Cajuns aren't the only
Lafayette (LA) Daily
Cajuns aren't the
only ones who make Acadiana French.
There was a steady stream, or at least a
regular trickle, of Frenchmen who came to Louisiana for more than
200 years. Lots of them had stopped someplace else, picking up
strange accents and different ways during their trek to Louisiana.
They made for a mixed community among Louisiana francophones. And
not everybody here liked everybody else that much.
The folks who spoke French in Louisiana shared
the language, and many of them shared the Catholic faith, but that
was about all that many of them shared. For example, the Acadians
who came here from the cool climes of Canada had little in common
with Frenchmen who came at another time from the Caribbean, and
neither had much in common with someone coming directly from France
in yet another era.
Historians tell us that there are at least
four different French heritages in Louisiana--and that these could
probably be divided even more.
There are those who came directly to Louisiana
from France in the early 1700s. These are the early settlers of
Mobile and New Orleans and Natchitoches, and whose descendants would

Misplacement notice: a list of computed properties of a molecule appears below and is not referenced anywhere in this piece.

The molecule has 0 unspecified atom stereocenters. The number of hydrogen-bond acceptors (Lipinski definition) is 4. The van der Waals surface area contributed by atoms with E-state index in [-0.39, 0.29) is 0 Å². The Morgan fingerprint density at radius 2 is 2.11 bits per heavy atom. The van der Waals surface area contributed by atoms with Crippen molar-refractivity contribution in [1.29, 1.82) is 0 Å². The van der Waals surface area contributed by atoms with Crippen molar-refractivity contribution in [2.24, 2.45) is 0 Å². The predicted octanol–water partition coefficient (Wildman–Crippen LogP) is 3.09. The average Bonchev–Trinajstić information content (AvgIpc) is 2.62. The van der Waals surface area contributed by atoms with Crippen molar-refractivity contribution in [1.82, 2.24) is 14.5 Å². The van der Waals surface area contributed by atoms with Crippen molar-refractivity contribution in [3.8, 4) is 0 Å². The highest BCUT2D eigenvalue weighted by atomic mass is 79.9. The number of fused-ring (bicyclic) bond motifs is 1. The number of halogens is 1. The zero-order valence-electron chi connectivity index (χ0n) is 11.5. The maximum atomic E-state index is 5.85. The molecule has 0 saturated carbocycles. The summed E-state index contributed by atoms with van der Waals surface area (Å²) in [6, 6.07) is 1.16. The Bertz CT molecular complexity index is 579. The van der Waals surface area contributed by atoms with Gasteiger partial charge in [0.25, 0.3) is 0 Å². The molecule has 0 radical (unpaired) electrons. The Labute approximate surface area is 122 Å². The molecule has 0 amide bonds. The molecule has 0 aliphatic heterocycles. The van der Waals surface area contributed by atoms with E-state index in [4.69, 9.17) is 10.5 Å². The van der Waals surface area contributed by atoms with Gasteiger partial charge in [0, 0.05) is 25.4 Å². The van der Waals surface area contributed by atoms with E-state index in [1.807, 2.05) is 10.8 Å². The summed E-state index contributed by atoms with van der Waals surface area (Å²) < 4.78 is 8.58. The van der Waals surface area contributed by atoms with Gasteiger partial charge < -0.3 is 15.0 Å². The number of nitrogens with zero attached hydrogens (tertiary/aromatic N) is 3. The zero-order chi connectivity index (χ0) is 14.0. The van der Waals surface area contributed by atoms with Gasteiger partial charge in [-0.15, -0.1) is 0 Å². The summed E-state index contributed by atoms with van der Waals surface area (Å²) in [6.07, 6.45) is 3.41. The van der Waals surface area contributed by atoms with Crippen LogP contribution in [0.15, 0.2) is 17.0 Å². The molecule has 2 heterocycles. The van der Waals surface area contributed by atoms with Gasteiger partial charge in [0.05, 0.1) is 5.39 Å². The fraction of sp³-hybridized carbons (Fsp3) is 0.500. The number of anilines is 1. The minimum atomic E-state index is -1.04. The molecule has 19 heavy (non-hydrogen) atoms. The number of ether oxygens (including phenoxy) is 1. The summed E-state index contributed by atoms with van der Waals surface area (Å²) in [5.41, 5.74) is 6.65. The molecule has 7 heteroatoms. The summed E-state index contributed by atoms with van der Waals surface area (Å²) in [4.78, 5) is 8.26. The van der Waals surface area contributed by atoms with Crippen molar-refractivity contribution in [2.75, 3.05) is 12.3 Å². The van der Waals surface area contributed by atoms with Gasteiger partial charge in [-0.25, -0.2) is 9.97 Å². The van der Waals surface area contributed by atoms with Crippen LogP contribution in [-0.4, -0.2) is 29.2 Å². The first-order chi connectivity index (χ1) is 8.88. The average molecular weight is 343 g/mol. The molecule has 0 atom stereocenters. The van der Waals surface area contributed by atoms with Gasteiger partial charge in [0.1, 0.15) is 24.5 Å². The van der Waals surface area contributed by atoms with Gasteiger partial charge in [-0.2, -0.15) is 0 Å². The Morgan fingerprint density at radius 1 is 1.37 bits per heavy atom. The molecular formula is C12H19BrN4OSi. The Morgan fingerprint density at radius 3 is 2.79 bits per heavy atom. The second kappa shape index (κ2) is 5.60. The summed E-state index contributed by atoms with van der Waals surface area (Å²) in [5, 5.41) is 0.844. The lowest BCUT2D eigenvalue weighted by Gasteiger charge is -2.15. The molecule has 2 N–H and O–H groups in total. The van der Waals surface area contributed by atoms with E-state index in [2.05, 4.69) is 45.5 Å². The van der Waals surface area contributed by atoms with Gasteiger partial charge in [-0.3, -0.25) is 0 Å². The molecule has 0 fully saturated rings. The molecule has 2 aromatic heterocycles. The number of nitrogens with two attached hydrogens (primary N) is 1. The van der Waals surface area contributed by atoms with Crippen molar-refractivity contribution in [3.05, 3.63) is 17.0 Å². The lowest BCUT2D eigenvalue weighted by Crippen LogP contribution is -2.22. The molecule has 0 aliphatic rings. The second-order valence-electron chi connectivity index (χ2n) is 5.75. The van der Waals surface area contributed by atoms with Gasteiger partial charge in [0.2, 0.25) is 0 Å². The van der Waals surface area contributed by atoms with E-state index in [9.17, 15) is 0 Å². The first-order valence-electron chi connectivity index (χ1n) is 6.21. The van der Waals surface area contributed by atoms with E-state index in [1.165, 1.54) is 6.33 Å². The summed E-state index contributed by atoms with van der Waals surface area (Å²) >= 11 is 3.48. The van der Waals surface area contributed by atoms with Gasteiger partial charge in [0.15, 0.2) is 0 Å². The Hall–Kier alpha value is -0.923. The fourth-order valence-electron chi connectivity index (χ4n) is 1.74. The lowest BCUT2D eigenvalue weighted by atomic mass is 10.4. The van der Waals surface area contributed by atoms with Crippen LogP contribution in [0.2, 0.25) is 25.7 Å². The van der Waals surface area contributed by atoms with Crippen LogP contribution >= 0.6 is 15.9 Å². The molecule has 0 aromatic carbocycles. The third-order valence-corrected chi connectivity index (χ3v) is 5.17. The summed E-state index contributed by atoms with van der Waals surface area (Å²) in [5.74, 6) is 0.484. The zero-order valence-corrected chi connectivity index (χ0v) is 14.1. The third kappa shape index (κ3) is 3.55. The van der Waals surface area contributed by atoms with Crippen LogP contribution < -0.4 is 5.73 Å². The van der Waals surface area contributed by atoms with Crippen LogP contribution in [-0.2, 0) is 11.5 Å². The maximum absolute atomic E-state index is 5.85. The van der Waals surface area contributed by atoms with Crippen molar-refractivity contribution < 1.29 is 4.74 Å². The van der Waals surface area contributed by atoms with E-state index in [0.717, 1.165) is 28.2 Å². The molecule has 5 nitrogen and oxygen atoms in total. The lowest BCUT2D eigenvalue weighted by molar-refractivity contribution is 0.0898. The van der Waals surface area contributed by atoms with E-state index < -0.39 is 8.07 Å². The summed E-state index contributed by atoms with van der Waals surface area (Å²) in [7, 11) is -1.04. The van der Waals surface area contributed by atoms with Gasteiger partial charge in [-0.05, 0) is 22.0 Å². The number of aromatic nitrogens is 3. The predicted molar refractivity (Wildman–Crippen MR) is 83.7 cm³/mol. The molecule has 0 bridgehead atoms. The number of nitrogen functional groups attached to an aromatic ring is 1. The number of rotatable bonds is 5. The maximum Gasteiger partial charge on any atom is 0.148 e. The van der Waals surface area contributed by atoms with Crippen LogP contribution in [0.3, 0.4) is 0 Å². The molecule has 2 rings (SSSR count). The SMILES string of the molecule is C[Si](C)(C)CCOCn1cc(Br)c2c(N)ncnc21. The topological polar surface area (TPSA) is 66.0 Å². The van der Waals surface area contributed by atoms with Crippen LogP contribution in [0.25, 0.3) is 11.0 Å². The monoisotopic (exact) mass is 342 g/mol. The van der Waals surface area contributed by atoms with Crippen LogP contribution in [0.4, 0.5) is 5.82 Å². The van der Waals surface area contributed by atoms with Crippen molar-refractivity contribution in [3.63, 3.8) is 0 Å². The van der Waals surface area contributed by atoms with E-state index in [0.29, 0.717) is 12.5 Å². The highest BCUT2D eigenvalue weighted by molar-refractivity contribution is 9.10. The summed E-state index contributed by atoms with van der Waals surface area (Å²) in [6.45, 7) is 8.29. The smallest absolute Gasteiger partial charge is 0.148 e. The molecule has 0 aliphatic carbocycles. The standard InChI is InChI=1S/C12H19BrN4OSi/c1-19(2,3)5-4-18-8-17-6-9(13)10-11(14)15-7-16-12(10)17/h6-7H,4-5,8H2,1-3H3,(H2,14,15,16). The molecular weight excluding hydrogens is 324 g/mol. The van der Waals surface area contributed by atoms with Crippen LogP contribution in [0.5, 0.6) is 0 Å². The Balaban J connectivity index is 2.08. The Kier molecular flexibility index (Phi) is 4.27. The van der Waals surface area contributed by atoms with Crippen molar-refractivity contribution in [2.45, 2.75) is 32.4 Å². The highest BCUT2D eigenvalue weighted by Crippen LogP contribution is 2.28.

settle in places like Opelousas.
There are the Acadians who settled in old
Acadie in the early 1600s and were there until their exile in 1755.
There are French-speaking black people who
were brought to Louisiana in the 1800s by French-speaking white
refugees from revolution in Santo Domingo.
There were aristocrats who came to Louisiana
at the time of the French Revolution, and common soldiers who came
here after Napoleon's adventures went awry.
The first Frenchmen, who came here between
1700 and 1765, were dreaming dreams of getting lucky and getting
rich. They hoped to find gold and silver and Indian slaves to mine
it, the way the Spaniards had in Mexico and Peru. They took to
Louisiana the way we moderns take to the Louisiana lottery. They
wanted to get rich, but they didn't want to work particularly hard
to do it.
Nor was official France willing to work too
hard at making them rich. At least in the beginning, the king and
his court thought of Louisiana as little more than a place to put
soldiers to guard the back door to Canada. There weren't many
farmers or craftsmen in that early lot, coming here to put down deep
roots and a permanent home.
A good number of the men and women who came
here at first did so because they were sent here as soldiers, use
they had no place else to go, or because they dreamed of sharing in
the "wealth of the Indies." The idea was to come to Louisiana for a
little while, get rich, go home, and live happily ever after.